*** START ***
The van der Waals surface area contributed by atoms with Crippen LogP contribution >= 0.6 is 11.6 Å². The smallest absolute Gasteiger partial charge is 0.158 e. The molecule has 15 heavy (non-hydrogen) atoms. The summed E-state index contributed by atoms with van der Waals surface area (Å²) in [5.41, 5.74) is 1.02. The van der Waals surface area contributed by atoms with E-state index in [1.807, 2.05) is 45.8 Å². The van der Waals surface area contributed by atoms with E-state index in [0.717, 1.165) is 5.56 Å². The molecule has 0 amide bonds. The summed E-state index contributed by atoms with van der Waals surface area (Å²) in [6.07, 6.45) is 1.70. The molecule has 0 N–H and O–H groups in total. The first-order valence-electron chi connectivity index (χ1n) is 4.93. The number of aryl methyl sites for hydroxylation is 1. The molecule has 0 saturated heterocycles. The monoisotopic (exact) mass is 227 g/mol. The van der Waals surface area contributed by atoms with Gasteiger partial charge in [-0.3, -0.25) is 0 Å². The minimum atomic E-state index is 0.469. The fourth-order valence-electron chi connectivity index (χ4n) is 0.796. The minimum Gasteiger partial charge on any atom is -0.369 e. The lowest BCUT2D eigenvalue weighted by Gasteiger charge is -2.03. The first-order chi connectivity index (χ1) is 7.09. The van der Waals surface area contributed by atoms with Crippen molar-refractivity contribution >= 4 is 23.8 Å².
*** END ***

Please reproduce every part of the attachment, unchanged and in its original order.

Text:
The van der Waals surface area contributed by atoms with Crippen LogP contribution >= 0.6 is 11.6 Å². The smallest absolute Gasteiger partial charge is 0.158 e. The molecule has 15 heavy (non-hydrogen) atoms. The summed E-state index contributed by atoms with van der Waals surface area (Å²) in [5.41, 5.74) is 1.02. The van der Waals surface area contributed by atoms with E-state index in [1.807, 2.05) is 45.8 Å². The van der Waals surface area contributed by atoms with E-state index in [0.717, 1.165) is 5.56 Å². The molecule has 0 amide bonds. The summed E-state index contributed by atoms with van der Waals surface area (Å²) in [6.07, 6.45) is 1.70. The molecule has 0 N–H and O–H groups in total. The first-order valence-electron chi connectivity index (χ1n) is 4.93. The number of aryl methyl sites for hydroxylation is 1. The molecule has 0 saturated heterocycles. The monoisotopic (exact) mass is 227 g/mol. The van der Waals surface area contributed by atoms with Gasteiger partial charge in [-0.3, -0.25) is 0 Å². The minimum atomic E-state index is 0.469. The fourth-order valence-electron chi connectivity index (χ4n) is 0.796. The minimum Gasteiger partial charge on any atom is -0.369 e. The lowest BCUT2D eigenvalue weighted by Gasteiger charge is -2.03. The first-order chi connectivity index (χ1) is 7.09. The van der Waals surface area contributed by atoms with Crippen molar-refractivity contribution >= 4 is 23.8 Å².